The Starless Sea by Erin Morgenstern - Thanks to Rachel Huffmire for inspiring me to read this book! She posted pictures from a trip they took while she was reading this book, and talked about how the book was influencing how she was thinking about doorways (Doorways play a big part in the book and allow the characters access to the underground secret library thing that's going on). I loved the way she described the book making her feel, and wanted to feel those same emotions! Also shoutout to my former co-worker Haley for telling me about this book last year. I finally read it! 

The Starless Sea is fantastic and magical and interesting. I love the musings about the power of story. I love how the author wove the excerpts of stories that the characters were finding into the narrative. It kept you guessing how it would all tie together, but it definitely did. Morgenstern is amazing at keeping the tension going right to the very end! It left me with sort of a pondering feeling. This book is written in present tense, which I have some friends who don't like that...but I didn't really notice or mind. It's also incredibly heavy on visuals and symbolism. 

I love this quote from the book, "She found she no longer minded that the stories would linger. That some enjoyed them and others did not but that is the nature of a story. Not all stories speak to all listeners, but all listeners can find a story that does, somewhere, sometime. In one form or another."

The Kingdoms by Natasha Pulley - Thanks to Anne Bogel's Summer Reading Guide for this recommendation. I was excited because it was compared to The Once and Future Witches (which I would say is a good read-alike). It also reminded me a bit of The Seven-and-a-Half Deaths of Evelyn Hardcastle. Anne described it as, "A mind-bending mystery, alternate history, and queer romance rolled into one." It was absolutely mind-bending. I loved the alternate history element - What if the British lost the Battle of Trafalgar? I was mad at the author for killing off as many characters as she did. I had dreams while reading this book where my mind totally made up alternate endings / fanfiction for this story. (Like, what if they also could travel forward in time by 100 years, that would put them in like 2009! And what would that do to history by accident?)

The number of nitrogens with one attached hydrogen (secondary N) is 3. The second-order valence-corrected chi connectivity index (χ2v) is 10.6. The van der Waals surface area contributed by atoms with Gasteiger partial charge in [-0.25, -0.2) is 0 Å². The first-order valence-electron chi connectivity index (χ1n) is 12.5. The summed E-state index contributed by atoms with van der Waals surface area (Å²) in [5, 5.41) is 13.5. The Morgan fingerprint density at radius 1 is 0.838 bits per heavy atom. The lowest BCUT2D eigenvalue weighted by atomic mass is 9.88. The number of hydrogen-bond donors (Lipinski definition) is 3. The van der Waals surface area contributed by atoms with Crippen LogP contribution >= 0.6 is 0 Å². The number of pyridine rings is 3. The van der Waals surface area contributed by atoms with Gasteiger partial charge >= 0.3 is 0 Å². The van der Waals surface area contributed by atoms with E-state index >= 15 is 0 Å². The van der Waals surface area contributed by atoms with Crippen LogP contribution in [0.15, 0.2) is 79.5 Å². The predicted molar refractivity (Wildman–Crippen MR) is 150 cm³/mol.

Before the Coffee Gets Cold by Toshikazu Kawaguchi - Thanks to Mackenzie Finklea (on Episode 68) for the recommendation on this book! This is a book in translation from Japanese into English. I loved this story of the little cafe in Japan where one can travel back in time. The vignettes of the different characters were all touching and fascinating. The last story made me cry (I blame pregnancy hormones!). Can someone please make this story into an anime? It also reminded me of Strange Weather in Tokyo a little bit. 

Middle Grade

Into the Lion's Mouth by Nancy McConnell - this is a middle grade adventure inside a love letter to Venice. Nico is born and bred Venetian, and is intensely loyal to the city. (At times almost unbelievably so.) He’s has a big faith in God and big aspirations for the future. When he’s picked as the orphan who is included in the ceremony for selection of the Council of Ten, he sees something he shouldn’t have seen and his life quickly turns upside down. Will he keep his knowledge a secret? Or will he risk everything to save the city he loves from danger?  I enjoyed this book quite a bit. It reminded me of some of the great historical fiction I read as a homeschooled kid… Shakespeare Stealer or Shadow Spinner come to mind. The kind of book that takes a child, dumps them in an immersive historical context, and then weaves an engaging tale based on actual events. The city of Venice and its history came alive in Into The Lion’s Mouth. This is the kind of book that makes you want to Google some art and history and then go make some pasta or fresh-baked bread. Thanks to Nancy and Immortal Works  for a review copy. I'm looking forward to talking with Nancy on an upcoming episode of the podcast.